Betsy Bird Talks Covers With Bank Street 6th-Graders
Now I will try and buy books that are different from the usual ones, and as Betsy said, tell people that those books are good too, with my money.
April 2nd, we were lucky enough to host Betsy Bird for a conversation with 6th-graders about book covers. Betsy, of Fuse #8 notoriety, covered topics like race, gender, photographs vs. drawings, and deception in covers. How did the kids feel? I think they liked her. Here are some quotes from them:
It makes a lot of sense that they would try to make covers that appeal to both boys and girls because otherwise it is taking out half of the possible readers. Now it makes more sense to me why Diary of a Wimpy Kid, The Hunger Games, and Harry Potter are such big hits.
I thought that many of the things she said about people thinking a girl will not like this book because so and so or a boy will not read this because it is pink, were kind of ridiculous because much of that is not true.
Teen books should have a bigger variety of covers. Most of them have the same flowy dress with a skinny girl that is usually white.
I was not impressed with the covers that were supposed to have an African-American character (if there was one in the book) but didn’t show the main character of the story! Now I know which books to look out for!
Now, I will make sure to buy anti-racist and non-offensive books.
A cover that I hate though, is N.E.R.D.S. It is the most stereotypical cover ever! All the people on the cover have braces, glasses, and computers.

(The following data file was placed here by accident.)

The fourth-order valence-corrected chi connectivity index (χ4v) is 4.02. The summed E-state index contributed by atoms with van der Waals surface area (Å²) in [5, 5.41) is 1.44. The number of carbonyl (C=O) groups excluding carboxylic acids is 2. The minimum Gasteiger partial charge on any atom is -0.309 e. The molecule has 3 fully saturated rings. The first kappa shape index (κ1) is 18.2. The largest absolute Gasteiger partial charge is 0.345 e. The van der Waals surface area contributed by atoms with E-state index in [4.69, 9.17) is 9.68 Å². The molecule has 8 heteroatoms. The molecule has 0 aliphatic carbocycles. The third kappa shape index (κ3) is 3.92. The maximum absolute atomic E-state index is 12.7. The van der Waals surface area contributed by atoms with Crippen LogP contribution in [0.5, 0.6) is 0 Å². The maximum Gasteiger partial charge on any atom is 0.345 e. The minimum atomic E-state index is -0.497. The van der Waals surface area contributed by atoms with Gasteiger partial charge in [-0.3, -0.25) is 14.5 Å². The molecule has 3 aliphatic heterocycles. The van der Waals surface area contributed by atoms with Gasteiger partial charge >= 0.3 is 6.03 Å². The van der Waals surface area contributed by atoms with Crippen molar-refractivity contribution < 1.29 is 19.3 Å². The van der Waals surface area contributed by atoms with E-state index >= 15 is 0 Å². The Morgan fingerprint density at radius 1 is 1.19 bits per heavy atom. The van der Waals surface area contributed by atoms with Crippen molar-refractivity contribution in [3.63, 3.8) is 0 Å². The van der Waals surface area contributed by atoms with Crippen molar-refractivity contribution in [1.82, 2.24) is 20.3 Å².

I was horrified that they would make covers with stereotypes for books that had no stereotypes in them and maybe were even against stereotypes.
We also talked about how books and book covers could be dangerous to some people, as they could hurt them or make them feel bad. I want to try to pay more attention to the cover.
On Photos vs. Drawings…
It seemed strange that people think putting photos on the covers of books makes them more likely for people to pick up. When I look for a book I think about the cover, but putting a photo on the cover does not make it any more likely for me to pick that book up.
If there’s a person on it, I think “please don’t show the face!”
Betsy said that a longer time ago book covers usually had a scene from the book. Nowadays, it is usually a photograph, and it doesn’t have as much relevance to the plot.
On Misleading Covers…
I was surprised to see all the tricks of the covers. I know now–like really–not to judge a book by its cover.
In the future I will not look at the cover to judge the book. It may have nothing to do with the book itself. I will read the blurb and maybe the reviews online.
Betsy Bird was amazing! She knew so much about books, advertised them very well, and she was hilarious. When she was talking about the books, she made every single one sound amazing. At the end I wanted to read all the books she talked about. Betsy also kept making hilarious-sarcastic comments that made me cry. Plus she always spoke her mind.
I thought that Betsy’s job was really interesting! It is so cool that she buys and decides what books to put in the libraries around New York!
When Betsy Bird came to Bank Street today it changed the way I thought about the influence of book covers and why we read what we read.
It was also very convenient that it should happen at this time, because I was almost out of books to read, and now I have a list of ones that I want to read.
-Allie Jane Bruce